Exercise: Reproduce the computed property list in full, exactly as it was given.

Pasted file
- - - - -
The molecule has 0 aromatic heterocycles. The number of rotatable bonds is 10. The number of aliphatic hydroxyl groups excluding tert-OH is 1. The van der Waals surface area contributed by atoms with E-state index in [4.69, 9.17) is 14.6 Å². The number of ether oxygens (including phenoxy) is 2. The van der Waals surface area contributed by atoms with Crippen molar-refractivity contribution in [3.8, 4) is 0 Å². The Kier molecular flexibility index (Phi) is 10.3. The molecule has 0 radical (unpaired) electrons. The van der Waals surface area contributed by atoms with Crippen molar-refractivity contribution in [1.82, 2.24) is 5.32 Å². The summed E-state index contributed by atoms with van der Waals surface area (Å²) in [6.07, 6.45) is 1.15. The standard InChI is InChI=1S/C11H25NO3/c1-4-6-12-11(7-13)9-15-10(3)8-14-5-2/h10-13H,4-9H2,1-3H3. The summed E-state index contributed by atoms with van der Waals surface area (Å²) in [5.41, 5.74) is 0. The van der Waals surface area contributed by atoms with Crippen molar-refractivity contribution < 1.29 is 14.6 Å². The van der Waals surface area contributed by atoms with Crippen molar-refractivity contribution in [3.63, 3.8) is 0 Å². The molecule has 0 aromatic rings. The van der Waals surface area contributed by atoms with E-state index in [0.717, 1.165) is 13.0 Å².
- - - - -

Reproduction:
The molecule has 0 aromatic heterocycles. The number of rotatable bonds is 10. The number of aliphatic hydroxyl groups excluding tert-OH is 1. The van der Waals surface area contributed by atoms with E-state index in [4.69, 9.17) is 14.6 Å². The number of ether oxygens (including phenoxy) is 2. The van der Waals surface area contributed by atoms with Crippen molar-refractivity contribution in [3.8, 4) is 0 Å². The Kier molecular flexibility index (Phi) is 10.3. The molecule has 0 radical (unpaired) electrons. The van der Waals surface area contributed by atoms with Crippen molar-refractivity contribution in [1.82, 2.24) is 5.32 Å². The summed E-state index contributed by atoms with van der Waals surface area (Å²) in [6.07, 6.45) is 1.15. The standard InChI is InChI=1S/C11H25NO3/c1-4-6-12-11(7-13)9-15-10(3)8-14-5-2/h10-13H,4-9H2,1-3H3. The summed E-state index contributed by atoms with van der Waals surface area (Å²) in [5.41, 5.74) is 0. The van der Waals surface area contributed by atoms with Crippen molar-refractivity contribution < 1.29 is 14.6 Å². The van der Waals surface area contributed by atoms with Crippen molar-refractivity contribution in [3.63, 3.8) is 0 Å². The molecule has 0 aromatic rings. The van der Waals surface area contributed by atoms with E-state index in [0.717, 1.165) is 13.0 Å².